Macabre exhumation of Roger Casement’s remains documented

Irish diplomat gave account of London dig after ‘49 years in a waterlogged grave’

 

The macabre exhumation of the remains of Roger Casement in Pentonville Prison in London in 1965 is recounted in detail in the latest volume of documents from the archives of the Department of Foreign Affairs.

Casement, who was landed from a German submarine at Banna Strand, was hanged for treason in the aftermath of the 1916 Rising. The return of his remains to be buried in Ireland had long been sought by Irish governments and it was finally agreed by the British prime minister Harold Wilson in 1965.

The duty of observing the exhumation fell to Paul Keating, then a diplomat based at the London embassy. In a memo sent on March 4th, 1965, he recorded that he went to the prison at 5pm on the evening of February 22nd with other Irish and British officials to supervise the dig.

The Home Office officials present expected to find a layer of charcoal near the body as they understood lime was not used at the date of Casement’s execution. They believed the grave would be 10ft deep and the soil was typical London clay, which was heavy and difficult to dig.

“Two teams of prison officials dug steadily and at about 7.30 were surprised to come across a layer of lime. Immediately below it was a very thick mud and water floating on top of it there appeared two small black objects which on examination by a doctor turned out to be two bones of the thumb.

“By this stage the bottom of the hole excavated became full of water and it was necessary to send for a pump... After the grave was pumped out gradually we began to come across the remains. At this stage the diggers had left a step at each end of the grave and were excavating mainly in the middle. In this hole in the middle we came across the arm bones, the bones of the pelvis and many ribs and vertebrae. We also came across the thigh bones. These were all extremely well-preserved by the action of the lime though very much blackened by it and encrusted with soil and lime itself.

“We got some water and had them washed and dried and put in the coffin. They were not all together since the flesh had disappeared and the bones were no longer articulated. It also appeared that one of the workmen in his excitement had disturbed them with his pick-axe. This is understandable in view of the impossibility of seeing them in view of the muddy mess of water in which they lay and also in view of the unpleasantness of the unaccustomed job which he was performing.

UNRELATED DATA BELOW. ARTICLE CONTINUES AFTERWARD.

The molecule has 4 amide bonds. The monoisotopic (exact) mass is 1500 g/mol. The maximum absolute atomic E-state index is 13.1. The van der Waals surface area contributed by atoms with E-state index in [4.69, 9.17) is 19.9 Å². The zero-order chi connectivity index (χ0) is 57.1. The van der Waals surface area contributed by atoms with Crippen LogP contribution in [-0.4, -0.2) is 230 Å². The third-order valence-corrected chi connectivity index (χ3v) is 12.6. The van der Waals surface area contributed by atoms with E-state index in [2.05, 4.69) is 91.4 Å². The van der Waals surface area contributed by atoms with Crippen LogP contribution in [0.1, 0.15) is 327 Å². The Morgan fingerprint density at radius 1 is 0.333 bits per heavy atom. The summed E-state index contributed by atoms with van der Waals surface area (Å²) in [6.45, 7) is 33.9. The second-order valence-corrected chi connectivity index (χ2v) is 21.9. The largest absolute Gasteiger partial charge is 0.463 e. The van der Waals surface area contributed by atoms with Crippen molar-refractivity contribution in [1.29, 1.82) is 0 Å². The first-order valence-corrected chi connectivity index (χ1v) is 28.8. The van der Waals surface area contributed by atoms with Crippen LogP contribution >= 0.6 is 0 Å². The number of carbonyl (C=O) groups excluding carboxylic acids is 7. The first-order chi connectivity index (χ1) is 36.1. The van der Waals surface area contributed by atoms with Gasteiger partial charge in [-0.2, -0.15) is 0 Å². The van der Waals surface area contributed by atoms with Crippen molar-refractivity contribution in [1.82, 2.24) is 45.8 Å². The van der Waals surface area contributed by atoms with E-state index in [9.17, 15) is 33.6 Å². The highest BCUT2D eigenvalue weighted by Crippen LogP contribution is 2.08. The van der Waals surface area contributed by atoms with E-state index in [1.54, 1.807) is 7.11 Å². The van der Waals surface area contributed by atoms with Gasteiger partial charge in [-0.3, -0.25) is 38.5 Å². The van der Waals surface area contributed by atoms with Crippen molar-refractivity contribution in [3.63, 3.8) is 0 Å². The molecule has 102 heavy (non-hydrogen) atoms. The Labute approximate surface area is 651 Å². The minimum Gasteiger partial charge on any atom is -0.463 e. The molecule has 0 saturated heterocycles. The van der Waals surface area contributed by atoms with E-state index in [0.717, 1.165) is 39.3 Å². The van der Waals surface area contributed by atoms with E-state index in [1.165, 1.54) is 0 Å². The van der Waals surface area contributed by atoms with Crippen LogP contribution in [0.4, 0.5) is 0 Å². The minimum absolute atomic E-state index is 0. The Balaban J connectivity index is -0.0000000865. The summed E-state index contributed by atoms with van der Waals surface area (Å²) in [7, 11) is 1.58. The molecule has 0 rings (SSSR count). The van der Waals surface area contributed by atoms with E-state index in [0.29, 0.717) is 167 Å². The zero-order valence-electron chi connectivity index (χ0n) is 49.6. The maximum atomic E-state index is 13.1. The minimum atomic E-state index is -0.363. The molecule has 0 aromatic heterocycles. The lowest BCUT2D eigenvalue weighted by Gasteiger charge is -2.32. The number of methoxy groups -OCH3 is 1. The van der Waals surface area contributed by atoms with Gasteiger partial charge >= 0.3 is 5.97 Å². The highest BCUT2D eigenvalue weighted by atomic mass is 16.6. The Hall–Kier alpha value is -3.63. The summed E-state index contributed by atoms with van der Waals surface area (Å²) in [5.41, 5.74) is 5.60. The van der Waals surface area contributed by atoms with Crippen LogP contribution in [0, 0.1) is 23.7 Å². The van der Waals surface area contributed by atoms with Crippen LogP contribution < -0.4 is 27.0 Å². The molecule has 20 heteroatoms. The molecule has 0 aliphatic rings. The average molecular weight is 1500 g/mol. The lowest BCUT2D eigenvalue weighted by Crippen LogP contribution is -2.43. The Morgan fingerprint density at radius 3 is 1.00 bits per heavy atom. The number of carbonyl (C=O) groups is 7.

“However, at this stage it became a matter of some delicacy to find the head and if possible to see that we preserved it as intact as possible...

“... When this was done and the bones were washed we felt that we had practically all of them that could possibly have survived the action of the quick lime and of 49 years in a waterlogged grave.”

‘Warmly welcomed’

Keating said the question remained whether these were in fact the bones of Casement. “On this matter, I have no doubt. There is first of all the identification by the British authorities of his grave and the fact that [they] obviously did not have any idea of what would be found. In addition the hair would seem to identify him as also would the fact that the leg bones were obviously those of an extremely tall man. It may be of interest to record that one of the grave diggers said that one of the leg bones looked as if it had broken at some time and reset.”

The next day the remains were flown to Ireland. An elaborate State funeral followed on March 1st, with the coffin brought through the centre of Dublin, where huge crowds had gathered, before being interred in Glasnevin Cemetery.

Taoiseach Sean Lemass wrote to Wilson to express his appreciation. “The Irish people warmly welcomed your decision which, as I stated in the Dáil, represented yet another step towards the establishment of the closest and most friendly relations between the two countries.”